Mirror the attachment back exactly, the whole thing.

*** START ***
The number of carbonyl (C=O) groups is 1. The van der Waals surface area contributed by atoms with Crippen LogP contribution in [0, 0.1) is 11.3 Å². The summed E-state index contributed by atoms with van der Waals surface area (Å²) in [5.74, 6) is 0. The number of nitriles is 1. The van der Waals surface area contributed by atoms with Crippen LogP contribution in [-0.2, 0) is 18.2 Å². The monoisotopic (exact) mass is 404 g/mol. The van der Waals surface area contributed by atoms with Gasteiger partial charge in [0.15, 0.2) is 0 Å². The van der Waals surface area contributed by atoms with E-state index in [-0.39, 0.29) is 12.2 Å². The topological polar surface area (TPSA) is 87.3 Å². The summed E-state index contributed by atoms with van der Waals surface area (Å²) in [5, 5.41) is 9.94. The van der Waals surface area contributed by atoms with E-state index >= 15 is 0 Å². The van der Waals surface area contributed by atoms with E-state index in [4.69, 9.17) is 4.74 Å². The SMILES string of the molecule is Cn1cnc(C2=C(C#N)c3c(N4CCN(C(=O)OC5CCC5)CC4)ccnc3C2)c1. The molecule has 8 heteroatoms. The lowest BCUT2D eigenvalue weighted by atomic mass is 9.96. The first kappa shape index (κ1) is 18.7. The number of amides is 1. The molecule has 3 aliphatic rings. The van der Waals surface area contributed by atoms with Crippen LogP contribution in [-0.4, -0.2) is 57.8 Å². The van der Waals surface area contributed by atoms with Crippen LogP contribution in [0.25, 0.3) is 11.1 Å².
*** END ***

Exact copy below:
The number of carbonyl (C=O) groups is 1. The van der Waals surface area contributed by atoms with Crippen LogP contribution in [0, 0.1) is 11.3 Å². The summed E-state index contributed by atoms with van der Waals surface area (Å²) in [5.74, 6) is 0. The number of nitriles is 1. The van der Waals surface area contributed by atoms with Crippen LogP contribution in [-0.2, 0) is 18.2 Å². The monoisotopic (exact) mass is 404 g/mol. The van der Waals surface area contributed by atoms with Gasteiger partial charge in [0.15, 0.2) is 0 Å². The van der Waals surface area contributed by atoms with E-state index in [-0.39, 0.29) is 12.2 Å². The topological polar surface area (TPSA) is 87.3 Å². The summed E-state index contributed by atoms with van der Waals surface area (Å²) in [5, 5.41) is 9.94. The van der Waals surface area contributed by atoms with E-state index >= 15 is 0 Å². The van der Waals surface area contributed by atoms with E-state index in [4.69, 9.17) is 4.74 Å². The SMILES string of the molecule is Cn1cnc(C2=C(C#N)c3c(N4CCN(C(=O)OC5CCC5)CC4)ccnc3C2)c1. The molecule has 8 heteroatoms. The lowest BCUT2D eigenvalue weighted by atomic mass is 9.96. The first kappa shape index (κ1) is 18.7. The number of amides is 1. The molecule has 3 aliphatic rings. The van der Waals surface area contributed by atoms with Crippen LogP contribution in [-0.4, -0.2) is 57.8 Å². The van der Waals surface area contributed by atoms with Crippen LogP contribution in [0.25, 0.3) is 11.1 Å².